The Dighton Company was organized in the winter of 1788 to purchase two townships of land in Ontario County, New York in the present towns of Richmond and Bristol, (named after Bristol Co. Mass.) west of Lake Canandaigua. The land conveyed was actually about 2 ½ townships, a tract of about 6 miles by 15, or about 90 square miles, approximately 60,000 acres. (Turners book says 46,020 acres). The title was taken for the company in the names of Calvin Jacobs and John Smith. In 1789 John Smith and others went to the new purchase by the Susquehanna route. On their arrival at Canandaigua, Smith preached the first sermon there, and the first in all the Genesee country save those by Indian missionaries and by the chaplain at Fort Niagara and at Brant’s Indian church at Lewiston.46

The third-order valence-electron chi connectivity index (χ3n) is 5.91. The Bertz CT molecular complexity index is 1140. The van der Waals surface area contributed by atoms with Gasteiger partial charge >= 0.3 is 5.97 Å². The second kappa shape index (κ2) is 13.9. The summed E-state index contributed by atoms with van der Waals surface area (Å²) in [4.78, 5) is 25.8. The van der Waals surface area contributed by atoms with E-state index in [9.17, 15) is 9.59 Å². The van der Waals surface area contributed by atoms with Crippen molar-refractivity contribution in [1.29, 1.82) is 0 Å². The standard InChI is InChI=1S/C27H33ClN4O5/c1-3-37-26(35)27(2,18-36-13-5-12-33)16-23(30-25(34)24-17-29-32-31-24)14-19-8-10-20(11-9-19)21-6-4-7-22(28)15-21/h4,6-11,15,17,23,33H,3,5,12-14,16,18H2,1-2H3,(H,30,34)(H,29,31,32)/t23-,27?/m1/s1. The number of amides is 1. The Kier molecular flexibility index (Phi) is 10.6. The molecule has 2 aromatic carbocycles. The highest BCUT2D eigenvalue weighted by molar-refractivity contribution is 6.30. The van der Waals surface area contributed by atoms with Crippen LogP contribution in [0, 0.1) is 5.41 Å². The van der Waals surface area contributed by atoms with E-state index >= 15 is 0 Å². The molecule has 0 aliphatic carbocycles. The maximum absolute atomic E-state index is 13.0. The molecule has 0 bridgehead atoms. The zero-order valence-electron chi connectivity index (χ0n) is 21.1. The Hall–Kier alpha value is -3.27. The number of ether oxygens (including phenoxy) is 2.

April 4, 1801 John Smith tendered his resignation as minister of the Dighton church and moved to Canandaigua the same year. After this he accepted no permanent pastorate, but served the rest of his life, traveling from place to place, as a missionary of the church. Shortly after his arrival at Canandaigua, and by his advice, a number of settlers from different parts of the Genesee country, who had been members of the churches of the Eastern States, met at Canandaigua and were organized as a church by Mr. Smith and celebrated the Lord’s Supper. The organization was not permanent, apparently having been made because it was supposed by them that the Lord’s Supper could not lawfully be celebrated otherwise. The members of the church were few and widely scattered, and could not conveniently come together every week for religious services. Indeed it does not appear that they ever met again.47 48

We find the name of John Smith as a member of the church at Bristol about nine miles southwest of Canandaigua, and nearly the geographical center at the Dighton Company’s purchase, so that it seems probable that it was here that he established a permanent church.48 He also gave a deed of 6,000 acres of land to found a seminary of learning at Canandaigua.49